Home > General Software Development, Refactoring, Software Development, TDD > Please question the need for whitespace

Please question the need for whitespace

I have blogged about this before but I think it is a common problem that is worth restating since it affect developers across our industry.  I noticed the following method recently and again the curious separation of sections by whitespace popped into my head:

   1:  private void CalcHeaderOffsets()
   2:  {
   3:      this.fs = new FileStream( assemblyPath, FileMode.Open, FileAccess.Read );
   4:      this.rdr = new BinaryReader( fs );
   5:      dos_magic = rdr.ReadUInt16();
   6:      if ( dos_magic == 0x5a4d )
   7:      {
   8:          fs.Position = 0x3c;
   9:          peHeader = rdr.ReadUInt32();
  10:          fileHeader = peHeader + 4;
  11:          optionalHeader = fileHeader + 20;
  12:          dataDirectory = optionalHeader + 96;
  13:          // dotNetDirectoryEntry = dataDirectory + 14 * 8;
  14:   
  15:          fs.Position = peHeader;
  16:          pe_signature = rdr.ReadUInt32();
  17:          rdr.ReadUInt16(); // machine
  18:          numDataSections = rdr.ReadUInt16();
  19:          fs.Position += 12;
  20:          optionalHeaderSize = rdr.ReadUInt16();
  21:          dataSections = optionalHeader + optionalHeaderSize;
  22:   
  23:          sections = new Section[numDataSections];
  24:          fs.Position = dataSections;
  25:          for( int i = 0; i < numDataSections; i++ )
  26:          {
  27:              fs.Position += 8;
  28:              sections[i].virtualSize = rdr.ReadUInt32();
  29:              sections[i].virtualAddress = rdr.ReadUInt32();
  30:              uint rawDataSize = rdr.ReadUInt32();
  31:              sections[i].fileOffset = rdr.ReadUInt32();
  32:              if ( sections[i].virtualSize == 0 )
  33:                  sections[i].virtualSize = rawDataSize;
  34:   
  35:              fs.Position += 16;
  36:          }
  37:      }
  38:  }

.csharpcode, .csharpcode pre
{
font-size: small;
color: black;
font-family: consolas, “Courier New”, courier, monospace;
background-color: #ffffff;
/*white-space: pre;*/
}
.csharpcode pre { margin: 0em; }
.csharpcode .rem { color: #008000; }
.csharpcode .kwrd { color: #0000ff; }
.csharpcode .str { color: #006080; }
.csharpcode .op { color: #0000c0; }
.csharpcode .preproc { color: #cc6633; }
.csharpcode .asp { background-color: #ffff00; }
.csharpcode .html { color: #800000; }
.csharpcode .attr { color: #ff0000; }
.csharpcode .alt
{
background-color: #f4f4f4;
width: 100%;
margin: 0em;
}
.csharpcode .lnum { color: #606060; }

What is the purpose of the new lines at 14, 22 and 34?  Are these separate blocks of logic?  Could they be better represented using “Extract Method“?

One of the first things that I do with code when refactoring is remove all the line breaks and make sure I am comfortable with the logical flow of the code.  If lines don’t logically flow together then I ask myself if the two pieces belong next to each other or if they should be different responsibilities in different methods.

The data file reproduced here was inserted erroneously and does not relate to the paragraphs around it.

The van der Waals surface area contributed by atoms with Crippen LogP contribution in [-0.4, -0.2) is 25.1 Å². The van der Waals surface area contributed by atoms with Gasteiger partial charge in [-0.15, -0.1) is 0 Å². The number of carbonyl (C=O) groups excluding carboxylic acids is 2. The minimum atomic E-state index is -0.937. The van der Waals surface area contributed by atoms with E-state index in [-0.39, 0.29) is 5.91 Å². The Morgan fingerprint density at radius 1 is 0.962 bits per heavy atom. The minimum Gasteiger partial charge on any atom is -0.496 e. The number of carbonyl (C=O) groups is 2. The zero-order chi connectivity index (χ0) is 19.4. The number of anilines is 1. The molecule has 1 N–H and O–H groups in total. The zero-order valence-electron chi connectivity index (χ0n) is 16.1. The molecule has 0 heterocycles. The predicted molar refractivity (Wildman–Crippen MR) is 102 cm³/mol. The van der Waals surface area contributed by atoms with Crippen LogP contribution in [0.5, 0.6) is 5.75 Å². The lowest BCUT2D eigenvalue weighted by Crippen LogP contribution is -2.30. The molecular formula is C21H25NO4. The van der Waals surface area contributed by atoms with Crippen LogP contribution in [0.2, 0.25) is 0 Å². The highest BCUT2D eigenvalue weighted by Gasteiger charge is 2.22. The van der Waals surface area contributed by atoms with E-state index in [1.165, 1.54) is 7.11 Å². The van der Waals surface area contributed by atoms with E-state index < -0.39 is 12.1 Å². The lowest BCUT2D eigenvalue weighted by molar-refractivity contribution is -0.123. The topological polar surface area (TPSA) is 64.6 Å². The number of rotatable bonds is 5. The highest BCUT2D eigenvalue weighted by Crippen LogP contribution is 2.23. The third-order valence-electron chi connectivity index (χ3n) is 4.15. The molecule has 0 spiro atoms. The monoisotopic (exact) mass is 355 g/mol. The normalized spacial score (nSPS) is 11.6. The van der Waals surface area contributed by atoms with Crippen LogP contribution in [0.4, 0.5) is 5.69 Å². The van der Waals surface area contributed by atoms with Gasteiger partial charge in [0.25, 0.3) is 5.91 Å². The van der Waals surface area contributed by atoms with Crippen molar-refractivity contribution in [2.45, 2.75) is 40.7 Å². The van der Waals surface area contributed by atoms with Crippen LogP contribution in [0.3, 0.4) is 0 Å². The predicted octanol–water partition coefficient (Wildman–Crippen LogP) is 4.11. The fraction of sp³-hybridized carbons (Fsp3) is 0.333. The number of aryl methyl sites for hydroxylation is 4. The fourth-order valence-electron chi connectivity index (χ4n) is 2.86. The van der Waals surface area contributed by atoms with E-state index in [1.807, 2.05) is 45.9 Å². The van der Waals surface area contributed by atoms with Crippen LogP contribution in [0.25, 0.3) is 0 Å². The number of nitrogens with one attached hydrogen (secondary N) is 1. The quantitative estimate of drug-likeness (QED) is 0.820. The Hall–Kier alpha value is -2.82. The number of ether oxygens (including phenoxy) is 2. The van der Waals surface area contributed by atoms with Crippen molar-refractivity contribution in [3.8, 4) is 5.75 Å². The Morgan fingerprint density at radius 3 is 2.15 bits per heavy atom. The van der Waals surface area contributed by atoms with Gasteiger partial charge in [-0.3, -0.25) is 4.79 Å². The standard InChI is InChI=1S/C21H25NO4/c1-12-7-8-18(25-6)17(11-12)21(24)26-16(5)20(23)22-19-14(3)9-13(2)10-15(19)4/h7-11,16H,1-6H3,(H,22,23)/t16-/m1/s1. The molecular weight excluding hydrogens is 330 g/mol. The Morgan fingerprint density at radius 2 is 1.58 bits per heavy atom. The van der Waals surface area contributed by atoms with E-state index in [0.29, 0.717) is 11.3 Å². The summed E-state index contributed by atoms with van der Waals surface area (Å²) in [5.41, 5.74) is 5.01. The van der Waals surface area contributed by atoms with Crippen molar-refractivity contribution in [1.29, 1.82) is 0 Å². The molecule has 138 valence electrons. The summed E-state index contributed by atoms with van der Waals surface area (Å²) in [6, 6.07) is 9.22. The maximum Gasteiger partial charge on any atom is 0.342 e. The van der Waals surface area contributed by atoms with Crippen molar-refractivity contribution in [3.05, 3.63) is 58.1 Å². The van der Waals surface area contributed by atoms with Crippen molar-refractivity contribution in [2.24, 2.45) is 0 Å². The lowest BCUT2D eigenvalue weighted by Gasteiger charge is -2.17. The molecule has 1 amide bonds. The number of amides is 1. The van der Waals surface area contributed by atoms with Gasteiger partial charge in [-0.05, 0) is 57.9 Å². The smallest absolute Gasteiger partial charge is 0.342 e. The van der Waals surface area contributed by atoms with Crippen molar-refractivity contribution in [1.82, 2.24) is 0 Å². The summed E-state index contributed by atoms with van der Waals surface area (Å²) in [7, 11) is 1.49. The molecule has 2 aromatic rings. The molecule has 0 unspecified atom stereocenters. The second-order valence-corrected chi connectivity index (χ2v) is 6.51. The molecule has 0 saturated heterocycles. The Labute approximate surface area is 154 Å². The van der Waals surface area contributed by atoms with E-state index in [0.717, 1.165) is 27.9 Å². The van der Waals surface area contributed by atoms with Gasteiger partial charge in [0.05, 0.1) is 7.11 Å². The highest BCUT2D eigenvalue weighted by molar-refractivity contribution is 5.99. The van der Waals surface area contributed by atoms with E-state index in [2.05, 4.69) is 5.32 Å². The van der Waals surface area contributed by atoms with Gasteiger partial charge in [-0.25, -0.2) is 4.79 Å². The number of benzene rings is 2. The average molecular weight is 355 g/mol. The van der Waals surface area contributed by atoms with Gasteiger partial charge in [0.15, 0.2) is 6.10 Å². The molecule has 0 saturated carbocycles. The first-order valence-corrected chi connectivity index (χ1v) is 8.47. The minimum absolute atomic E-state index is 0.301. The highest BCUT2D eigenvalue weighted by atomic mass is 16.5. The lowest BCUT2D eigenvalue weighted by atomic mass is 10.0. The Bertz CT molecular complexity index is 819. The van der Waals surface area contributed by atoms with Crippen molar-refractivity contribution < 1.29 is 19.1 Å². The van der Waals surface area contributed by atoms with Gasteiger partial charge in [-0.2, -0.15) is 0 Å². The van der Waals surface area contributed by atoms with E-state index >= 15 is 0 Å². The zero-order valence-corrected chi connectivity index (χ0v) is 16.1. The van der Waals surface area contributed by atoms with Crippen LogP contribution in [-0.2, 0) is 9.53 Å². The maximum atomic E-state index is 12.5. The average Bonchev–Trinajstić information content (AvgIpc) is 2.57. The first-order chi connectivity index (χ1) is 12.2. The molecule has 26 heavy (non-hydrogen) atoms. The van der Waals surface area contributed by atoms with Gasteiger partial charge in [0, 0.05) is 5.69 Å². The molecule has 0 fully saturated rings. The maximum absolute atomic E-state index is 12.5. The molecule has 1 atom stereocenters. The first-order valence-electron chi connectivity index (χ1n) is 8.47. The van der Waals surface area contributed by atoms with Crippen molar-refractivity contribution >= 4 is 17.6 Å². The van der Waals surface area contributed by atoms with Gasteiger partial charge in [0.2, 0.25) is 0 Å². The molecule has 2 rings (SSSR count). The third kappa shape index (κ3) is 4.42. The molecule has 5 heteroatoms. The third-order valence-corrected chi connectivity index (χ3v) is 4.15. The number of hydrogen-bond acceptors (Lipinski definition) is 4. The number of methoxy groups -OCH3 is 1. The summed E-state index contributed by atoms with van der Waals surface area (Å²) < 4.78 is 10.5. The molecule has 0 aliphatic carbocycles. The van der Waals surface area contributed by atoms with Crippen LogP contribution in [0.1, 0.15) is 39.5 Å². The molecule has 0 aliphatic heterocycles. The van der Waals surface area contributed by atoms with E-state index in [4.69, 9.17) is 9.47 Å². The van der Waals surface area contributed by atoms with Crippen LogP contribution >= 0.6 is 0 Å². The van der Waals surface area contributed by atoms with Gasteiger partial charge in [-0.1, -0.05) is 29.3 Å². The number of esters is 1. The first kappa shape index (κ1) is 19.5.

Ask yourself next time you leave a new line whether it is really necessary or is it a codesmell indicating poorly separated unrelated functionality?

FYI:  The code above is taken from NUnit (AssemblyReader.cs) and is free software licensed under the NUnit license (Copyright 2007, Charlie Poole, http://nunit.org/?p=license&r=2.4).

 

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  1. Jens
    March 18, 2008 at 7:24 am

    adding empty lines is like using commas and periods in your sentences if you don’t the text will be much harder to read readability isn’t improved by extracting every 5-10 lines into methods with parameters going back and forth

  2. http://
    March 18, 2008 at 8:45 am

    You should compare it with reading a book. A book without paragraphs reads badly and you will most likely to miss a lot of things. However a badly paragraphed book, isn’t good either as you will loose the connection between lines and it won’t get clearer either.

    White spaces are a good thing, if used properly. And adding a whitespace is definatly NOT just a sign that you could extract a new method from it.

  3. http://
    March 18, 2008 at 8:00 pm

    I agree with the above comments. It makes the code readable.

    I often add empty lines in logical places whenever I have to change some code I didn’t write myself.

    It always easier to read code you’ve written yourself… think about your coworkers.

  4. Ken Cox [MVP]
    March 18, 2008 at 9:16 pm

    I think whitespace is essential to make code readable. Leaving space helps the cognitive process because the mind can easily form groups of code chunks and recognize sections at a glance.

    It’s basic Gestalt theory at work.

  5. http://
    March 19, 2008 at 1:13 pm

    Sometimes extracting a method does not make things more clear because the method needs to have lots of parameters and returns.

    Often, the human who is writing the code feels that adding a little space makes it easier for him/her or the next human to understand the code. The machine has no problem ignoring the space.

  6. John
    March 20, 2008 at 2:37 am

    Well – I don’t agree with the thought of removing all white space.

    It does not get in the way of the compile process and it does not necessarily designate a break in code flow. In the code example you show – I am not sure I would have the line breaks where they are – but I sure would not remove them willy-nilly.